Inhibiting XBP1s production as a novel therapeutic strategy in sepsis

Sepsis accounts for over 18 million deaths annually and is characterised by a severe/hyper activation of the immune system, also referred to as a cytokine storm, which is triggered by infection. In its most severe form sepsis manifests as septic shock and can lead to hypotension and multi-organ failure leading to death. The incidence of sepsis is rising and is expected to further increase over the coming years due to a combination of an aging population and increased levels of antibiotic resistant bacteria. Currently, there is no approved effective therapy available for the treatment of sepsis.
The excessive and prolonged production of cytokines characteristic of sepsis produces an overwhelming inflammatory response which is more deadly than the original infection, causing tissue injury and multiple organ failure. This level of cytokine production requires the activity of a protein IRE1. IRE1 functions by producing XBP1s, a transcription factor recently linked to cytokine/chemokine production. In this proposal we aim to dampen the cytokine storm by blocking IRE1 signalling. Inhibiting IRE1 will prevent production of XBP1s and prevent the increase in cytokine production. We will use patient samples and an animal model of sepsis to show that blocking IRE1/XBP1s provides a novel means by which to reduce cytokine production and the inflammation associated with sepsis. Reducing cytokine production would halt the progression towards septic shock and organ failure. Such a targeted approach would be ideal for the treatment of sepsis and could work effectively in conjunction with antibiotics.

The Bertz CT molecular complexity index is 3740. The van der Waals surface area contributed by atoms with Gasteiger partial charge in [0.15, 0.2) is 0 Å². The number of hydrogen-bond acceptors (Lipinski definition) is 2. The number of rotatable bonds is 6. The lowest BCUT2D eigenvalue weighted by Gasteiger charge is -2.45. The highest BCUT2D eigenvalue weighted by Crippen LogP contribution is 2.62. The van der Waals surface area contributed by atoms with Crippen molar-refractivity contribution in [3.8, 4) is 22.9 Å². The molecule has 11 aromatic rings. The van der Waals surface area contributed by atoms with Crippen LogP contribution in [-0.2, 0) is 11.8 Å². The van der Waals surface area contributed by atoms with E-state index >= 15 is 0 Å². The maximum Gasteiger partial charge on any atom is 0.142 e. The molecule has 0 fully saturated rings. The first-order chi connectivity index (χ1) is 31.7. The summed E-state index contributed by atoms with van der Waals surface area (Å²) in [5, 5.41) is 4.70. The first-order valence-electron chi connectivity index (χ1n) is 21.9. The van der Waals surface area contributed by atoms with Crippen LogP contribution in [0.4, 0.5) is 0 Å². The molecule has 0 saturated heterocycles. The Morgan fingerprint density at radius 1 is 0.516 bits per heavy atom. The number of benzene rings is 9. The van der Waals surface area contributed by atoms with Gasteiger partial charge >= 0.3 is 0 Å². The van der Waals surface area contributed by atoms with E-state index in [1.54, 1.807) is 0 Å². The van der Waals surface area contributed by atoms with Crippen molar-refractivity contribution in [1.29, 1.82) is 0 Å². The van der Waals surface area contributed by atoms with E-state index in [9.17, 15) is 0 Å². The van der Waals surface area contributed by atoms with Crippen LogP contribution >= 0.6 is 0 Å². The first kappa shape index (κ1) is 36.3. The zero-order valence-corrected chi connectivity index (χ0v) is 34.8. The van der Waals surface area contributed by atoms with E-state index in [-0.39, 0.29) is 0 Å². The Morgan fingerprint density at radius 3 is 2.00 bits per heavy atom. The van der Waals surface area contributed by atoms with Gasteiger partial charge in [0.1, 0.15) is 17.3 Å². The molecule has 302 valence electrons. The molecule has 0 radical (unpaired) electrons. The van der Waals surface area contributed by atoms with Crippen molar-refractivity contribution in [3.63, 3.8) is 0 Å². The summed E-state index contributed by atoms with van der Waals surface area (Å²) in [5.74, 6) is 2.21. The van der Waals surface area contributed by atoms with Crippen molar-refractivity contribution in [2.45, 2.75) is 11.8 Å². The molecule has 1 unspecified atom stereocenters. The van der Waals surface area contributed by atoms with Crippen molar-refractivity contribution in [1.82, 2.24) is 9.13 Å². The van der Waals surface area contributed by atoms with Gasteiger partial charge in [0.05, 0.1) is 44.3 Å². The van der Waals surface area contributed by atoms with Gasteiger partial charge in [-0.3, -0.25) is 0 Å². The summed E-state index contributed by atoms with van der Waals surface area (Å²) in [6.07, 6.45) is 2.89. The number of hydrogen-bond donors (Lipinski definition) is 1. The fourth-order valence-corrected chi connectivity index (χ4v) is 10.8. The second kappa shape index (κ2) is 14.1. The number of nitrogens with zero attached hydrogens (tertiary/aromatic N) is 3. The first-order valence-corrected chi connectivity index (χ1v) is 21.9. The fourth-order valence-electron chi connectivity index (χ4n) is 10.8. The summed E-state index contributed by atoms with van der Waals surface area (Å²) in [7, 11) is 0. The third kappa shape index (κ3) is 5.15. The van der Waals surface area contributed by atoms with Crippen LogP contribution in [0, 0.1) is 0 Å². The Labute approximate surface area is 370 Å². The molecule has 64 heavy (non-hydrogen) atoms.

Award Date
20 June 2014
Award Value
Principal Investigator
Professor Afshin Samali
Host Institution
National University of Ireland, Galway
Health Research Awards